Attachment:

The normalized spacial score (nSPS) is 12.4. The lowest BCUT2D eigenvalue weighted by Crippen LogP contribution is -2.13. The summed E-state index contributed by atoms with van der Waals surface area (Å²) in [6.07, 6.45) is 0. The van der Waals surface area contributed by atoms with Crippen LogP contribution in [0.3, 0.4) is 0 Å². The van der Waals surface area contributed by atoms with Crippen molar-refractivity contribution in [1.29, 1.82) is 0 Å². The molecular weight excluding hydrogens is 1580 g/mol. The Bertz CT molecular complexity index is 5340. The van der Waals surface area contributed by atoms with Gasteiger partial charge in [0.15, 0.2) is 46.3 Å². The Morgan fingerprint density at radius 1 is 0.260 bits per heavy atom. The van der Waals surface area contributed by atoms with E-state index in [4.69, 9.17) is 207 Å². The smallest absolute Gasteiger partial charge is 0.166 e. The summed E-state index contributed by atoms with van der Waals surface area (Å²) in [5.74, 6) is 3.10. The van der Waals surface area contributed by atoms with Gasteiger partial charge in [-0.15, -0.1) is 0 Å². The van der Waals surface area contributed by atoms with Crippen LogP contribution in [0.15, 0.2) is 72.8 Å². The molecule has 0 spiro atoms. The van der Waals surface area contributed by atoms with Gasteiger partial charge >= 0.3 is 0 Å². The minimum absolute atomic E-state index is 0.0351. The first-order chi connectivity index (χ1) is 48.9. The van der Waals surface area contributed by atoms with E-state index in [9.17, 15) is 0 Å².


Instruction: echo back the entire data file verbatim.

The normalized spacial score (nSPS) is 12.4. The lowest BCUT2D eigenvalue weighted by Crippen LogP contribution is -2.13. The summed E-state index contributed by atoms with van der Waals surface area (Å²) in [6.07, 6.45) is 0. The van der Waals surface area contributed by atoms with Crippen LogP contribution in [0.3, 0.4) is 0 Å². The van der Waals surface area contributed by atoms with Crippen molar-refractivity contribution in [1.29, 1.82) is 0 Å². The molecular weight excluding hydrogens is 1580 g/mol. The Bertz CT molecular complexity index is 5340. The van der Waals surface area contributed by atoms with Gasteiger partial charge in [0.15, 0.2) is 46.3 Å². The Morgan fingerprint density at radius 1 is 0.260 bits per heavy atom. The van der Waals surface area contributed by atoms with E-state index in [4.69, 9.17) is 207 Å². The smallest absolute Gasteiger partial charge is 0.166 e. The summed E-state index contributed by atoms with van der Waals surface area (Å²) in [5.74, 6) is 3.10. The van der Waals surface area contributed by atoms with Gasteiger partial charge in [-0.15, -0.1) is 0 Å². The van der Waals surface area contributed by atoms with Crippen LogP contribution in [0.15, 0.2) is 72.8 Å². The molecule has 0 spiro atoms. The van der Waals surface area contributed by atoms with Gasteiger partial charge >= 0.3 is 0 Å². The minimum absolute atomic E-state index is 0.0351. The first-order chi connectivity index (χ1) is 48.9. The van der Waals surface area contributed by atoms with E-state index in [9.17, 15) is 0 Å².